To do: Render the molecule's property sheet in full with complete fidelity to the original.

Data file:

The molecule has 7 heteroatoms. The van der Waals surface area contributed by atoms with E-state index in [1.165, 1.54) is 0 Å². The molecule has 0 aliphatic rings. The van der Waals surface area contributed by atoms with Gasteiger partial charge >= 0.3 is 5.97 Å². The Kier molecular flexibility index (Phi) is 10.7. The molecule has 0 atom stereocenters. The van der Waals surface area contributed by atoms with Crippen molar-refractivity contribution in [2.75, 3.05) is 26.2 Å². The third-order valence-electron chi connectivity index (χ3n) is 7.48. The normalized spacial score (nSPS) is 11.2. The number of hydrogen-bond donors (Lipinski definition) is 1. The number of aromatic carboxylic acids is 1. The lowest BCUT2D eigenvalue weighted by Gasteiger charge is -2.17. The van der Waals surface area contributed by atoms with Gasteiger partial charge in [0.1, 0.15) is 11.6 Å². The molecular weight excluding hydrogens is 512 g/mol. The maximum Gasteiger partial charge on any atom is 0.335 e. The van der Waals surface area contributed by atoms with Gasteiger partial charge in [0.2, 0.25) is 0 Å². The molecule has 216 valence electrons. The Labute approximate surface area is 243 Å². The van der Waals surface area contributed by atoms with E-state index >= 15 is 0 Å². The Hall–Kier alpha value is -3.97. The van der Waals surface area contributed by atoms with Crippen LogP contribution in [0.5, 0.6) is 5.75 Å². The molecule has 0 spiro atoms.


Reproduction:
The molecule has 7 heteroatoms. The van der Waals surface area contributed by atoms with E-state index in [1.165, 1.54) is 0 Å². The molecule has 0 aliphatic rings. The van der Waals surface area contributed by atoms with Gasteiger partial charge >= 0.3 is 5.97 Å². The Kier molecular flexibility index (Phi) is 10.7. The molecule has 0 atom stereocenters. The van der Waals surface area contributed by atoms with Crippen molar-refractivity contribution in [2.75, 3.05) is 26.2 Å². The third-order valence-electron chi connectivity index (χ3n) is 7.48. The normalized spacial score (nSPS) is 11.2. The number of hydrogen-bond donors (Lipinski definition) is 1. The number of aromatic carboxylic acids is 1. The lowest BCUT2D eigenvalue weighted by Gasteiger charge is -2.17. The van der Waals surface area contributed by atoms with Gasteiger partial charge in [0.1, 0.15) is 11.6 Å². The molecular weight excluding hydrogens is 512 g/mol. The maximum Gasteiger partial charge on any atom is 0.335 e. The van der Waals surface area contributed by atoms with Gasteiger partial charge in [0.2, 0.25) is 0 Å². The molecule has 216 valence electrons. The Labute approximate surface area is 243 Å². The van der Waals surface area contributed by atoms with E-state index >= 15 is 0 Å². The Hall–Kier alpha value is -3.97. The van der Waals surface area contributed by atoms with Crippen LogP contribution in [0.5, 0.6) is 5.75 Å². The molecule has 0 spiro atoms.